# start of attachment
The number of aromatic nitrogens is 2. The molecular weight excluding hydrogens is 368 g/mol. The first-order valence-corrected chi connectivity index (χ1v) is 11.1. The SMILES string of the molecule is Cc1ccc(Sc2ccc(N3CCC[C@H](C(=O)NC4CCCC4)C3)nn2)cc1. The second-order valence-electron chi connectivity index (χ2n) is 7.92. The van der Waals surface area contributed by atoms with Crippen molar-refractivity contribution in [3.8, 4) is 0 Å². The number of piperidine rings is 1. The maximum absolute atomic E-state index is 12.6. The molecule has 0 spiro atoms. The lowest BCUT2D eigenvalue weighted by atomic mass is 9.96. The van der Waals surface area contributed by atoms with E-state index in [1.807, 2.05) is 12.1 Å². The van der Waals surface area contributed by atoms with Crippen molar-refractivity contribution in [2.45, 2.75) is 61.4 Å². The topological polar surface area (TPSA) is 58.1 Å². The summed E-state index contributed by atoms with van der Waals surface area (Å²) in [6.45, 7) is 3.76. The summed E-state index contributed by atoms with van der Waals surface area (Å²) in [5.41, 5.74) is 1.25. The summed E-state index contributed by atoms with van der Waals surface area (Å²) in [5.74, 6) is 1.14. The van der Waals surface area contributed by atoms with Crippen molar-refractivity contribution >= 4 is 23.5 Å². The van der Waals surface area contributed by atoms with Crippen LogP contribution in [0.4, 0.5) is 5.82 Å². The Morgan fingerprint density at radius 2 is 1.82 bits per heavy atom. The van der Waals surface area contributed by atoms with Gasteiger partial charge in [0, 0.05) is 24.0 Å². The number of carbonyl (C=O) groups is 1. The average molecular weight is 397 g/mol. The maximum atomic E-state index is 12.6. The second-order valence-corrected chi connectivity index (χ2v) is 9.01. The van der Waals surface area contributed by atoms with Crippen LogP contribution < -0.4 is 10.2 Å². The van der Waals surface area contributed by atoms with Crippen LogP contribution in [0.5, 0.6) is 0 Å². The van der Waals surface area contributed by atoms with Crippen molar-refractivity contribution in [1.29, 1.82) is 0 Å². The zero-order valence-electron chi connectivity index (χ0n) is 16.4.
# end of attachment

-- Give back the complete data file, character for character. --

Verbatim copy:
The number of aromatic nitrogens is 2. The molecular weight excluding hydrogens is 368 g/mol. The first-order valence-corrected chi connectivity index (χ1v) is 11.1. The SMILES string of the molecule is Cc1ccc(Sc2ccc(N3CCC[C@H](C(=O)NC4CCCC4)C3)nn2)cc1. The second-order valence-electron chi connectivity index (χ2n) is 7.92. The van der Waals surface area contributed by atoms with Crippen molar-refractivity contribution in [3.8, 4) is 0 Å². The number of piperidine rings is 1. The maximum absolute atomic E-state index is 12.6. The molecule has 0 spiro atoms. The lowest BCUT2D eigenvalue weighted by atomic mass is 9.96. The van der Waals surface area contributed by atoms with E-state index in [1.807, 2.05) is 12.1 Å². The van der Waals surface area contributed by atoms with Crippen molar-refractivity contribution in [2.45, 2.75) is 61.4 Å². The topological polar surface area (TPSA) is 58.1 Å². The summed E-state index contributed by atoms with van der Waals surface area (Å²) in [6.45, 7) is 3.76. The summed E-state index contributed by atoms with van der Waals surface area (Å²) in [5.41, 5.74) is 1.25. The summed E-state index contributed by atoms with van der Waals surface area (Å²) in [5.74, 6) is 1.14. The van der Waals surface area contributed by atoms with Crippen molar-refractivity contribution >= 4 is 23.5 Å². The van der Waals surface area contributed by atoms with Crippen LogP contribution in [0.4, 0.5) is 5.82 Å². The Morgan fingerprint density at radius 2 is 1.82 bits per heavy atom. The van der Waals surface area contributed by atoms with Gasteiger partial charge in [0, 0.05) is 24.0 Å². The number of carbonyl (C=O) groups is 1. The average molecular weight is 397 g/mol. The maximum atomic E-state index is 12.6. The second-order valence-corrected chi connectivity index (χ2v) is 9.01. The van der Waals surface area contributed by atoms with Crippen LogP contribution < -0.4 is 10.2 Å². The van der Waals surface area contributed by atoms with Crippen LogP contribution in [0.5, 0.6) is 0 Å². The van der Waals surface area contributed by atoms with Crippen molar-refractivity contribution in [1.29, 1.82) is 0 Å². The zero-order valence-electron chi connectivity index (χ0n) is 16.4.